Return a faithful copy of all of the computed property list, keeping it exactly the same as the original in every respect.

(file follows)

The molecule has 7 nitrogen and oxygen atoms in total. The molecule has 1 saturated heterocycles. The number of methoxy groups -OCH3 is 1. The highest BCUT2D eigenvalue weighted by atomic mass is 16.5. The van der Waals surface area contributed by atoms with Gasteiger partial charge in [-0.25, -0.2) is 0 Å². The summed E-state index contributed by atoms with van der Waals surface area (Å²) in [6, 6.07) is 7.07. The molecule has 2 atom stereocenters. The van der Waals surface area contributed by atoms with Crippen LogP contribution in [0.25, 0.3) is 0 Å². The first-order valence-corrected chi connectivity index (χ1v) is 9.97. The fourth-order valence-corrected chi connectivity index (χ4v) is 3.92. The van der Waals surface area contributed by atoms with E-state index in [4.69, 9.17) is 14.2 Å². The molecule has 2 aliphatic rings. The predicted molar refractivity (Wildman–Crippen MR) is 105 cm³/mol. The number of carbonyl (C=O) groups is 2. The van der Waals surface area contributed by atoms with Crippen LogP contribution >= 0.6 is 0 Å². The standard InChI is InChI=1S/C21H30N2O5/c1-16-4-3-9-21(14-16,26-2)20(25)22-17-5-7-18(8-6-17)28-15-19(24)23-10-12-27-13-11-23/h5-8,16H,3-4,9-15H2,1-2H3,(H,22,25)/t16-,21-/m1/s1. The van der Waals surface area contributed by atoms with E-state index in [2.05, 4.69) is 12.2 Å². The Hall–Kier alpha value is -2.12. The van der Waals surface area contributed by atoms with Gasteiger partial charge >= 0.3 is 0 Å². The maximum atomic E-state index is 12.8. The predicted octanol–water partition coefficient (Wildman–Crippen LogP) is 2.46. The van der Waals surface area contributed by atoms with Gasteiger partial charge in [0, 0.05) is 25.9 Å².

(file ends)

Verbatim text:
The molecule has 7 nitrogen and oxygen atoms in total. The molecule has 1 saturated heterocycles. The number of methoxy groups -OCH3 is 1. The highest BCUT2D eigenvalue weighted by atomic mass is 16.5. The van der Waals surface area contributed by atoms with Gasteiger partial charge in [-0.25, -0.2) is 0 Å². The summed E-state index contributed by atoms with van der Waals surface area (Å²) in [6, 6.07) is 7.07. The molecule has 2 atom stereocenters. The van der Waals surface area contributed by atoms with Crippen LogP contribution in [0.25, 0.3) is 0 Å². The first-order valence-corrected chi connectivity index (χ1v) is 9.97. The fourth-order valence-corrected chi connectivity index (χ4v) is 3.92. The van der Waals surface area contributed by atoms with E-state index in [4.69, 9.17) is 14.2 Å². The molecule has 2 aliphatic rings. The predicted molar refractivity (Wildman–Crippen MR) is 105 cm³/mol. The number of carbonyl (C=O) groups is 2. The van der Waals surface area contributed by atoms with Crippen LogP contribution >= 0.6 is 0 Å². The standard InChI is InChI=1S/C21H30N2O5/c1-16-4-3-9-21(14-16,26-2)20(25)22-17-5-7-18(8-6-17)28-15-19(24)23-10-12-27-13-11-23/h5-8,16H,3-4,9-15H2,1-2H3,(H,22,25)/t16-,21-/m1/s1. The van der Waals surface area contributed by atoms with E-state index in [2.05, 4.69) is 12.2 Å². The Hall–Kier alpha value is -2.12. The van der Waals surface area contributed by atoms with Gasteiger partial charge >= 0.3 is 0 Å². The maximum atomic E-state index is 12.8. The predicted octanol–water partition coefficient (Wildman–Crippen LogP) is 2.46. The van der Waals surface area contributed by atoms with Gasteiger partial charge in [0, 0.05) is 25.9 Å².